I like this image much, much more.  I wouldn't worry about the swan's beak or neck here.  What comes across to me is something more about the ultimate smallness of the swan in the vastness of its environment, and yes, its isolation.  It is less a picture of a swan than an image of a mood and a setting and works much better than the other image.
Thanks, it is good a observation, Walter. Most of the swans travel in pairs and this one was alone. And thanks to Andres and Russ for your comments also.

JMR
« Last Edit: April 08, 2009, 11:57:34 AM by John R »
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button

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Sleeping Swan
« Reply #7 on: April 08, 2009, 04:34:45 PM »

Quote from: John R
Thanks, it is good a observation, Walter. Most of the swans travel in pairs and this one was alone. And thanks to Andres and Russ for your comments also.

JMR

I'll vote for #2 as well, for the reasons listed above, as well as for its lines- the horizontal line of the swan works with the rocks, as they are parallel.  Also, the vertical lines of the sun and reflection create structure, especially as they are about perpendicular to the swan/rock lines.  Furthermore, the cloud lines in the sky are at near 45 degree angles to the sun line.  There's even a vague 30 degree or so line implied by the texture in the sky, starting on the left and moving upward toward the right.  Nice.

John
« Last Edit: April 08, 2009, 04:39:26 PM by button »
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dwdallam

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Sleeping Swan
« Reply #8 on: April 09, 2009, 12:16:29 AM »

Quote from: John R
It was cold and damp by the lake and the swan lay huddled with his neck tucked in and never once looked up as he floated on the water. It certainly makes me wonder how he could survive. I know the horizon looks a bit off but I checked it against the frame.

JMR


Making the horizon line level (the doc) may make it better and some creative post processing..
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John R

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Sleeping Swan
« Reply #9 on: April 09, 2009, 06:55:18 AM »

Quote from: dwdallam
Making the horizon line level (the doc) may make it better and some creative post processing..
Thanks for the comments. If you check the horizon line against  the frame of your window, you will see it is level. It is the breakwall which appears unlevel and this comes from pointing the camera downward a bit. I have never been a watcher of horizons, they are not as important as getting the shot and the aesthetics and mood. I suppose the exception would be where architecture and seascapes horizons were dominant and important to the photo.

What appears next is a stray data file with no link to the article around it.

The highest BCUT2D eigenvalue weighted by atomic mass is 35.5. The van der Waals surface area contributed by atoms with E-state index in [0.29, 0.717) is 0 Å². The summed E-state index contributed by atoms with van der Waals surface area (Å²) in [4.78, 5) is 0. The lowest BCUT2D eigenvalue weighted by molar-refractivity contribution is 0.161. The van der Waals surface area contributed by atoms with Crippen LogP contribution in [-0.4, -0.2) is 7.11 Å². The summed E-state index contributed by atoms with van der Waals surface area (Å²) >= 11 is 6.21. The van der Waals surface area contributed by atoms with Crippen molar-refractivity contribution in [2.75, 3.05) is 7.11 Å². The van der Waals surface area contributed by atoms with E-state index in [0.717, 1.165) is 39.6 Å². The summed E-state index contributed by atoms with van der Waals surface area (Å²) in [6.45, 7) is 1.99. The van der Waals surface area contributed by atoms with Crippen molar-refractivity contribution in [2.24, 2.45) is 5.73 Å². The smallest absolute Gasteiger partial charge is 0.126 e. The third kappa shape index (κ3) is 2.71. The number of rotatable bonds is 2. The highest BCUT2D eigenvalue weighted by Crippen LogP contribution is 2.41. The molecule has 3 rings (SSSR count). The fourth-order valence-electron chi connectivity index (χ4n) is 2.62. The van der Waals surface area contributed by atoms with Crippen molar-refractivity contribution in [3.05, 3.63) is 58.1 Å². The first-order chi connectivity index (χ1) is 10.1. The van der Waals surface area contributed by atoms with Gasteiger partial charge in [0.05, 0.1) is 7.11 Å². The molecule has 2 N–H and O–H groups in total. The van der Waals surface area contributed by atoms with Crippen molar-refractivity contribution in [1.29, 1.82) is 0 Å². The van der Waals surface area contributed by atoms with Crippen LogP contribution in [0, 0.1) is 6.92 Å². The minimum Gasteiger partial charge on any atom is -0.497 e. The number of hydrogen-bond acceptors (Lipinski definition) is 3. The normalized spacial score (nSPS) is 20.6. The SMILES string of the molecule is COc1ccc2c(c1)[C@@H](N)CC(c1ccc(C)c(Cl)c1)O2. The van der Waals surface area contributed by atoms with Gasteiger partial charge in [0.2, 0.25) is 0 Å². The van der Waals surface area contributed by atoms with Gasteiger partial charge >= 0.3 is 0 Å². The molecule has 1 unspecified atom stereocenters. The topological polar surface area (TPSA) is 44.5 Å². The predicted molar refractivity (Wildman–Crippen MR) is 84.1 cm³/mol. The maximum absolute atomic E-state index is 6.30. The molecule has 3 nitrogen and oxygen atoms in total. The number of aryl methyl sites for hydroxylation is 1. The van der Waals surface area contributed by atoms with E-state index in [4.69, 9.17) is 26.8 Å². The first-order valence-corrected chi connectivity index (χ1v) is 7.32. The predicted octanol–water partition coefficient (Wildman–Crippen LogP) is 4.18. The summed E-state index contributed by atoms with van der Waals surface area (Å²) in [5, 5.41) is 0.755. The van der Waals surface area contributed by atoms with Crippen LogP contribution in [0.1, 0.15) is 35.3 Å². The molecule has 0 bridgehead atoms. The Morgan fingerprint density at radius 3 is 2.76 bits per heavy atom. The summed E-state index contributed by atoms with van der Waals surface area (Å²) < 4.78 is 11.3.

JMR
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dwdallam

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Sleeping Swan
« Reply #10 on: April 10, 2009, 02:25:00 AM »

Quote from: John R
Thanks for the comments. If you check the horizon line against  the frame of your window, you will see it is level. It is the breakwall which appears unlevel and this comes from pointing the camera downward a bit. I have never been a watcher of horizons, they are not as important as getting the shot and the aesthetics and mood. I suppose the exception would be where architecture and seascapes horizons were dominant and important to the photo.

JMR

That right. If the horizon "looks" like the horizon, then use that as the leveling structure. That's what I do when I get a subject such as where water meets mountain, meets fog. If I level the horizon, the "horizon" looks crooked. I wonder what it would look like using the breakwater as the horizon? I think that is what I was seeing anyway.
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RSL

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Sleeping Swan
« Reply #11 on: April 10, 2009, 11:21:13 AM »

Here's a similar kind of shot. This one is called "Cormorant On Duck."

[attachment=12906:Cormorant.jpg]